AUSTIN, TX — Texas Attorney General Ken Paxton on Tuesday issued letters to three counties, including Travis, and the mayors of Austin and San Antonio warning some requirements in their local public health orders designed to blunt the spread of new coronavirus are "unlawful" and can potentially confuse residents.
"These unlawful and unenforceable requirements include strict and unconstitutional demands for houses of worship, unnecessary and onerous restrictions on allowing essential services to operate, such as tracking customers who visit certain restaurants, penalties for not wearing masks, shelter-in-place demands, criminal penalties for violating state or local health orders, and failing to differentiate between recommendations and mandates," Paxton wrote in an advisory targeting Bexar, Dallas and Travis counties and singling out Austin Mayor Steve Adler and San Antonio May Ron Nirenberg. Travis County Judge Sarah Eckhardt also was included in the warning letter to Travis County.
Paxton said the local directives "...are unlawful and can confuse law-abiding citizens." In announcing the second phase of a reopening of the state economy, Gov. Greg Abbott made a point to assert his own executive orders supercede those of municipalities, including one that waived the mandatory requirement of wearing a protective face coverings while out in public — a measure that is seen by health officials as the most effective tactic to blunt the spread of an illness for which there is no vaccine.
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Paxton suggested local guidance is at odds with the governor's: “Unfortunately, a few Texas counties and cities seem to have confused recommendations with requirements and have grossly exceeded state law to impose their own will on private citizens and businesses," he wrote. "These letters seek to avoid any public confusion as we reopen the state,” said Attorney General Paxton. “I trust that local officials will act quickly to correct any orders that unlawfully conflict with Texas law and Governor Abbott’s Executive Orders.”
In his letter to Adler and Eckhardt, the attorney general begins: "It has come to our attention that Travis County and the City of Austin have issued local public health orders that exceed the county's and city's lawful authority, and that are likely to confuse residents," Paxton wrote. "This letter identifies some of the concerns with your recent orders. We trust you will act quicly to correct mistakes like these to avoid further confusion and litigation challenging the county's and city's unconstitutional and unlawful restrictions."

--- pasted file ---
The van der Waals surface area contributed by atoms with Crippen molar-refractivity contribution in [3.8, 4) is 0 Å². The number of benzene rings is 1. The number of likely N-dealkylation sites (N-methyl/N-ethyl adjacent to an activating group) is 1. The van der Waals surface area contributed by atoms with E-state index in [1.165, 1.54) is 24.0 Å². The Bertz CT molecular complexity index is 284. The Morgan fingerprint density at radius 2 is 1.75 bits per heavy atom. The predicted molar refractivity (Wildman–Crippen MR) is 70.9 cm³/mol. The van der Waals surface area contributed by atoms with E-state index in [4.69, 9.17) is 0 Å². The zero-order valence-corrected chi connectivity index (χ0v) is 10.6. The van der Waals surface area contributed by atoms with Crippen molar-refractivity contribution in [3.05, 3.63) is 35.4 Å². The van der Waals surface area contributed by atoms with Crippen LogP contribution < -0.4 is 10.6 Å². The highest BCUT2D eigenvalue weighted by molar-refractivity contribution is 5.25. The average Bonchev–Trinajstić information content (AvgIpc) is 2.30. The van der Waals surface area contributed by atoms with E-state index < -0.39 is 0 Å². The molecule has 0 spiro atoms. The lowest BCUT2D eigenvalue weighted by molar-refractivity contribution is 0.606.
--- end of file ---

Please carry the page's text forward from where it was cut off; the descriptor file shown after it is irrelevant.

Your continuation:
The attorney general took particular issue with local directives aimed at houses of worship. which he says "unlawfully trample religious freedom." Paxton said the local rules are tantamount to "unlawful restrictions" that compromise religious liberty.
"In addition, unlike the governor's orders, which respects [sic] the robust constitutional and statutory rights protecting Texans' free exercise of religion," Paxton wrote, "the county's and city's orders unlawfully trample religious freedom," adding the directives open up the city and county to legal liability as a result.
Paxton continued that limiting access to a house of worship "...violates the religoius liberty guaranteed by the federal and state constitutiosn and the Texas Religious Freedom Restoration Act. all of which ensure that Texans can worship and freely exercise their religion according to dictates of their own consciences, and not limtied by overbearing government action."
Paxton explains his objection to local directives aimed at houses of worship is rooted in the language of the health-related suggestions. The governor recently proclaimed religious services (along with commercial construction) to be "essential services" immune from work stoppage due to the pandemic.
"Yet your ders provide that essential services, such as houses of worship, "shall" comply with certain restrictions, including:
- not making certain employment decisions based on 'sexual orientation' or 'gender identity';
- prohibiting certain employees and members of the pubic from providing or obtaining essential services, unless social distancing and face covering requirements are followed;
- creating and implementing an infectious disease response plan; and
- minimizing or canceling in-person meetings and conferences.
Reached by Patch via email, Adler suggested the attorney general was politicizing the pandemic through a politically ideological lens. Eckhardt officially stepped down as county judge on Tuesday ahead of her pursuit of a Texas Senate seat.
"Up to this point, we have avoided the naked politicization of the virus crisis," Adler wrote in an email to Patch. "I will not follow the AG down that road. The city’s order complements, incorporates, and does not conflict with the governor’s order. We will continue working to keep our community safe to the fullest extent allowed by law."
Read the letter to Dallas County here
Austin adjusted its local "stay at home" orders to reflect superceding changes made by the Abbott in allowing for unfettered activity at houses of worship and construction sites — in spite of the growing rate of illness — to reflect the governor's orders. (See: Coronavirus: Austin Clarifies Rules After Governor's Orders.)